Patriarchy may try to negate body and flee Earth with its constant heartbeat of death, but Goddess forces us back to embrace them, to take our human life in our arms and clasp it for the divine life it is— the nice, sanitary, harmonious moments as well as the painful, dark, splintered ones.
If such a consciousness truly is set loose in the world, nothing will be the same.
It will free us to be in a sacred body, on a sacred planet, in sacred communion with all of it. It will infect the universe with holiness. We will discover the Divine deep within the earth and the cells of our bodies,and we will love her there with all our hearts and all our souls and all our minds.
“The worst thing we ever did was put God in the sky out of reach
pulling the divinity from the leaf, sifting out the holy from our bones, insisting God isn’t bursting dazzlement through everything we’ve made a hard commitment to see as ordinary, stripping the sacred from everywhere to put in a cloud man elsewhere, prying closeness from your heart.
The worst thing we ever did was take the dance and the song out of prayer made it sit up straight and cross its legs removed it of rejoicing wiped clean its hip sway, its questions, its ecstatic yowl, its tears.
The worst thing we ever did is pretend God isn’t the easiest thing in this Universe available to every soul in every breath”
~Chelan Harkin from her book, ‘Susceptible to Light’
If you come as softly As wind within the trees You may hear what I hear See what sorrow sees. If you come as lightly As threading dew I will take you gladly Nor ask more of you. You may sit beside me Silent as a breath Only those who stay dead Shall remember death. And if you come I will be silent Nor speak harsh words to you. I will not ask you why, now. Or how, or what you do. We shall sit here, softly Beneath two different years And the rich earth between us Shall drink our tears.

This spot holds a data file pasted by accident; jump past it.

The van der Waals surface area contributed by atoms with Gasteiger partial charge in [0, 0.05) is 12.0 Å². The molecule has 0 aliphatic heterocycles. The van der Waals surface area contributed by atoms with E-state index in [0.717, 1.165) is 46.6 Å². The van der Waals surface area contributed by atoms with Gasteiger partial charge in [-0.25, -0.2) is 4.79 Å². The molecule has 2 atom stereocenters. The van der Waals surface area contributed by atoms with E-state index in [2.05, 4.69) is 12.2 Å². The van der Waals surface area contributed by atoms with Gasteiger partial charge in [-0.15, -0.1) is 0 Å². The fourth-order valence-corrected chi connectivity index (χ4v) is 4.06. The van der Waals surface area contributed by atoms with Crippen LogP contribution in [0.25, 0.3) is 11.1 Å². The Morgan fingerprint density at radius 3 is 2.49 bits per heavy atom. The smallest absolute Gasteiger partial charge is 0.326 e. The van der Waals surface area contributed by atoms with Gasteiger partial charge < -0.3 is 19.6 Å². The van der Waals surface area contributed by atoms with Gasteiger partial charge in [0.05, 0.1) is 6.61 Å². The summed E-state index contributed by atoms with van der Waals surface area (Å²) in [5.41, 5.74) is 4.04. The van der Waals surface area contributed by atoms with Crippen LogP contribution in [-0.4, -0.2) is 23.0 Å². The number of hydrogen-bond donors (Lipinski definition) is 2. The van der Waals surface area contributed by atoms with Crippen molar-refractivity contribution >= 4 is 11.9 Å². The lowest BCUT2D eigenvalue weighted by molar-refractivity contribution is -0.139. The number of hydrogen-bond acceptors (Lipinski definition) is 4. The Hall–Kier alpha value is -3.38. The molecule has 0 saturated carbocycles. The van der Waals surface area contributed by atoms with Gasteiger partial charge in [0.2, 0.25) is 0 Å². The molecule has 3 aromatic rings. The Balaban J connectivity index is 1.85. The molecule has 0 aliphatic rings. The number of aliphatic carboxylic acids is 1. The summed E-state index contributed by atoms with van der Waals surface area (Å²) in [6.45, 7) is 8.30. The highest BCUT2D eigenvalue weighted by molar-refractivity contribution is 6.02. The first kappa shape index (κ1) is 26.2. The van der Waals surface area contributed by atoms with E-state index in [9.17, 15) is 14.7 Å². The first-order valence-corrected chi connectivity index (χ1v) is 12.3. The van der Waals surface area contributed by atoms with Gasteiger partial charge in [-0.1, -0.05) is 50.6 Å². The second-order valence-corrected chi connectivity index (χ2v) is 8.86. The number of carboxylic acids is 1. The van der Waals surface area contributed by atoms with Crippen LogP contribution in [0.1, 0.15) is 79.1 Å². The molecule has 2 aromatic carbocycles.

Sacred Mother give me roots within your heart. Let my mind and imagination soar in the vastness of you. Let my words and actions express your peace, your joy, your wisdom. Mama, wrap your energy around me and pull me all the way into you.
Photo: Altar to the Earth Mother,2016 by Nancy Lankston
When I say the feminine, I don’t mean gender. I mean the feminine principle that is living—or suppressed—in both men and women. The feminine principle attempts to relate. Instead of breaking things off into parts, it says, Where are we alike? How can we connect? Where is the love? Can you listen to me? Can you really hear what I am saying? Can you see me? Do you care whether you see me or not?
Now, these are very serious questions. And the feminine is difficult to talk about because so few people have experienced it. The feminine is presence, and relatedness, and a heart that can open so that when you meet another person you actually are seeing that person’s authentic self. What meaning does human life have if nobody has ever seen you?
… The great work of our time is to bring the feminine into this culture. And it’s not an easy path. How does each one of us contribute? Believe it or not, it’s done in the most personal ways. Take time to listen to your dreams, to write them down. Take time to recognise that there are things going on within you that need to be felt, or said, or lived, or grieved. Pay attention to these things both in yourself and in the people in your life. Pay attention to the authentic self.